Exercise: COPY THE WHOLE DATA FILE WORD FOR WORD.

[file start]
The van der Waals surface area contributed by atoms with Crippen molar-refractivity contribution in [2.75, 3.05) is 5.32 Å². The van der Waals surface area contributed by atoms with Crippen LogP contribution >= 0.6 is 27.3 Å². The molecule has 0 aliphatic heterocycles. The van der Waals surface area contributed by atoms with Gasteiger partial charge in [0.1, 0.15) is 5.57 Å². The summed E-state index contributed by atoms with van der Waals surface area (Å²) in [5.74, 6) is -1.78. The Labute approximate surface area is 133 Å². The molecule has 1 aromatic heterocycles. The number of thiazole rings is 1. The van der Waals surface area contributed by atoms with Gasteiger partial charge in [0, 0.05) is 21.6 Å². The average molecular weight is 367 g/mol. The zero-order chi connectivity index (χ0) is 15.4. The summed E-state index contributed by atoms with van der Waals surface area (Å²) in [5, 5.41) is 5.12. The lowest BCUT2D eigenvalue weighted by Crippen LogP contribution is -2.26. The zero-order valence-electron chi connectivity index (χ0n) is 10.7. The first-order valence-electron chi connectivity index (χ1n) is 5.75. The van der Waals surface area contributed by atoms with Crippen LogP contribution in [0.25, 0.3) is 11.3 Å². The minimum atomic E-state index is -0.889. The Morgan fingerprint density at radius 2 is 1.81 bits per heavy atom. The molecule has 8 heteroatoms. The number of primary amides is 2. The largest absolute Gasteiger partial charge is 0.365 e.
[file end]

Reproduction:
The van der Waals surface area contributed by atoms with Crippen molar-refractivity contribution in [2.75, 3.05) is 5.32 Å². The van der Waals surface area contributed by atoms with Crippen LogP contribution >= 0.6 is 27.3 Å². The molecule has 0 aliphatic heterocycles. The van der Waals surface area contributed by atoms with Gasteiger partial charge in [0.1, 0.15) is 5.57 Å². The summed E-state index contributed by atoms with van der Waals surface area (Å²) in [5.74, 6) is -1.78. The Labute approximate surface area is 133 Å². The molecule has 1 aromatic heterocycles. The number of thiazole rings is 1. The van der Waals surface area contributed by atoms with Gasteiger partial charge in [0, 0.05) is 21.6 Å². The average molecular weight is 367 g/mol. The zero-order chi connectivity index (χ0) is 15.4. The summed E-state index contributed by atoms with van der Waals surface area (Å²) in [5, 5.41) is 5.12. The lowest BCUT2D eigenvalue weighted by Crippen LogP contribution is -2.26. The zero-order valence-electron chi connectivity index (χ0n) is 10.7. The first-order valence-electron chi connectivity index (χ1n) is 5.75. The van der Waals surface area contributed by atoms with Crippen LogP contribution in [0.25, 0.3) is 11.3 Å². The minimum atomic E-state index is -0.889. The Morgan fingerprint density at radius 2 is 1.81 bits per heavy atom. The molecule has 8 heteroatoms. The number of primary amides is 2. The largest absolute Gasteiger partial charge is 0.365 e.